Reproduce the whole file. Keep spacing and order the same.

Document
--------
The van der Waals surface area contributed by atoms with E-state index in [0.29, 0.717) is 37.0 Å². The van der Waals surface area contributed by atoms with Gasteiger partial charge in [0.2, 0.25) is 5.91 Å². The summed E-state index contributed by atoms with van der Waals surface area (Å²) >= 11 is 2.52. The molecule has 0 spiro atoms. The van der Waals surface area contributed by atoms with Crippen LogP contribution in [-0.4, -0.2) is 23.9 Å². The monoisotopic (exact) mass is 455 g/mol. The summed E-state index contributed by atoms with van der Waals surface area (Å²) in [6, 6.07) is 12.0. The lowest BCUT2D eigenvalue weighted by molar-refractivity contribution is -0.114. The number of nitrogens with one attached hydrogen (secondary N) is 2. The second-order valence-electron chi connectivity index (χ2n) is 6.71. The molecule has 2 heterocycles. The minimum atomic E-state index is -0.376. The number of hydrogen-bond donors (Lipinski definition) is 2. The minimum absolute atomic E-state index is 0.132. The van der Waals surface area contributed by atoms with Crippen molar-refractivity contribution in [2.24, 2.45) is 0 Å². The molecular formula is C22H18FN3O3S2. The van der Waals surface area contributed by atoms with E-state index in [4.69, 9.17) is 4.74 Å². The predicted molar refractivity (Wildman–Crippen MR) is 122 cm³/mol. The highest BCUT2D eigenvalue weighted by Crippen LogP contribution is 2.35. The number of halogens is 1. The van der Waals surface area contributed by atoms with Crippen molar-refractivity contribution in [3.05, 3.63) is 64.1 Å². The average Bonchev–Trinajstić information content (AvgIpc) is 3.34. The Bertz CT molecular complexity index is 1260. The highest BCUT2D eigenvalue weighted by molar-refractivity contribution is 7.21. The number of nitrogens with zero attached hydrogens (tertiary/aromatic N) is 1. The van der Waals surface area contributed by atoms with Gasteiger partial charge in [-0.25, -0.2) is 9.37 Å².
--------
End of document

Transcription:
The van der Waals surface area contributed by atoms with E-state index in [0.29, 0.717) is 37.0 Å². The van der Waals surface area contributed by atoms with Gasteiger partial charge in [0.2, 0.25) is 5.91 Å². The summed E-state index contributed by atoms with van der Waals surface area (Å²) >= 11 is 2.52. The molecule has 0 spiro atoms. The van der Waals surface area contributed by atoms with Crippen LogP contribution in [-0.4, -0.2) is 23.9 Å². The monoisotopic (exact) mass is 455 g/mol. The summed E-state index contributed by atoms with van der Waals surface area (Å²) in [6, 6.07) is 12.0. The lowest BCUT2D eigenvalue weighted by molar-refractivity contribution is -0.114. The number of nitrogens with one attached hydrogen (secondary N) is 2. The second-order valence-electron chi connectivity index (χ2n) is 6.71. The molecule has 2 heterocycles. The minimum atomic E-state index is -0.376. The number of hydrogen-bond donors (Lipinski definition) is 2. The minimum absolute atomic E-state index is 0.132. The van der Waals surface area contributed by atoms with Crippen molar-refractivity contribution in [2.24, 2.45) is 0 Å². The molecular formula is C22H18FN3O3S2. The van der Waals surface area contributed by atoms with E-state index in [4.69, 9.17) is 4.74 Å². The predicted molar refractivity (Wildman–Crippen MR) is 122 cm³/mol. The highest BCUT2D eigenvalue weighted by Crippen LogP contribution is 2.35. The number of halogens is 1. The van der Waals surface area contributed by atoms with Crippen molar-refractivity contribution in [3.05, 3.63) is 64.1 Å². The average Bonchev–Trinajstić information content (AvgIpc) is 3.34. The Bertz CT molecular complexity index is 1260. The highest BCUT2D eigenvalue weighted by molar-refractivity contribution is 7.21. The number of nitrogens with zero attached hydrogens (tertiary/aromatic N) is 1. The van der Waals surface area contributed by atoms with Gasteiger partial charge in [-0.25, -0.2) is 9.37 Å².